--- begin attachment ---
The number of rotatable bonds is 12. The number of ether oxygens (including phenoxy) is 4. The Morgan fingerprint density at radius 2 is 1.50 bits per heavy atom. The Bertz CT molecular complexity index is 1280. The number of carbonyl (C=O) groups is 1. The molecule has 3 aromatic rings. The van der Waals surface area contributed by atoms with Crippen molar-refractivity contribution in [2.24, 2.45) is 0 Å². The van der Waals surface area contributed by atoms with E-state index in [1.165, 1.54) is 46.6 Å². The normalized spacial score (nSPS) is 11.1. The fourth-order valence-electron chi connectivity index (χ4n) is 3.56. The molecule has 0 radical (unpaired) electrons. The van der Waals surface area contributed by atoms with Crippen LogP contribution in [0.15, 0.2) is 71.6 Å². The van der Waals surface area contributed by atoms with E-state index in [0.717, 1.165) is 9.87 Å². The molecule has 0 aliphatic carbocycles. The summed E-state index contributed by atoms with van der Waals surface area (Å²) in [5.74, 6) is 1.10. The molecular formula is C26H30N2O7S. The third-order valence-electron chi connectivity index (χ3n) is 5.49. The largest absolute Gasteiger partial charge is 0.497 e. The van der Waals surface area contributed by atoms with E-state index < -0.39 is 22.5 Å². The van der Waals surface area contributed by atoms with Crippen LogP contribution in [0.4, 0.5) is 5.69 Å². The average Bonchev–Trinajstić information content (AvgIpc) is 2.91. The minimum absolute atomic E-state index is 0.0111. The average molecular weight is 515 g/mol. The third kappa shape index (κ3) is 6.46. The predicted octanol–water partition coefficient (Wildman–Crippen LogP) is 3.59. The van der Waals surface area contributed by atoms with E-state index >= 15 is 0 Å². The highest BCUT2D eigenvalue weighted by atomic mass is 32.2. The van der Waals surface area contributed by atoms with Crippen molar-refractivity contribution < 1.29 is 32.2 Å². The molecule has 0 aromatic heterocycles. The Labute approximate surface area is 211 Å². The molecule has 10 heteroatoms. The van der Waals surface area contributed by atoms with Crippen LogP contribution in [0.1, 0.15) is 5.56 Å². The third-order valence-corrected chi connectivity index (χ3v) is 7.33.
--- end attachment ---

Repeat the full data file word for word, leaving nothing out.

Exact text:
The number of rotatable bonds is 12. The number of ether oxygens (including phenoxy) is 4. The Morgan fingerprint density at radius 2 is 1.50 bits per heavy atom. The Bertz CT molecular complexity index is 1280. The number of carbonyl (C=O) groups is 1. The molecule has 3 aromatic rings. The van der Waals surface area contributed by atoms with Crippen molar-refractivity contribution in [2.24, 2.45) is 0 Å². The van der Waals surface area contributed by atoms with E-state index in [1.165, 1.54) is 46.6 Å². The normalized spacial score (nSPS) is 11.1. The fourth-order valence-electron chi connectivity index (χ4n) is 3.56. The molecule has 0 radical (unpaired) electrons. The van der Waals surface area contributed by atoms with Crippen LogP contribution in [0.15, 0.2) is 71.6 Å². The van der Waals surface area contributed by atoms with E-state index in [0.717, 1.165) is 9.87 Å². The molecule has 0 aliphatic carbocycles. The summed E-state index contributed by atoms with van der Waals surface area (Å²) in [5.74, 6) is 1.10. The molecular formula is C26H30N2O7S. The third-order valence-electron chi connectivity index (χ3n) is 5.49. The largest absolute Gasteiger partial charge is 0.497 e. The van der Waals surface area contributed by atoms with E-state index < -0.39 is 22.5 Å². The van der Waals surface area contributed by atoms with Crippen LogP contribution in [0.4, 0.5) is 5.69 Å². The average Bonchev–Trinajstić information content (AvgIpc) is 2.91. The minimum absolute atomic E-state index is 0.0111. The average molecular weight is 515 g/mol. The third kappa shape index (κ3) is 6.46. The predicted octanol–water partition coefficient (Wildman–Crippen LogP) is 3.59. The van der Waals surface area contributed by atoms with E-state index >= 15 is 0 Å². The highest BCUT2D eigenvalue weighted by atomic mass is 32.2. The van der Waals surface area contributed by atoms with Crippen molar-refractivity contribution < 1.29 is 32.2 Å². The molecule has 0 aromatic heterocycles. The Labute approximate surface area is 211 Å². The molecule has 10 heteroatoms. The van der Waals surface area contributed by atoms with Crippen LogP contribution in [0.1, 0.15) is 5.56 Å². The third-order valence-corrected chi connectivity index (χ3v) is 7.33.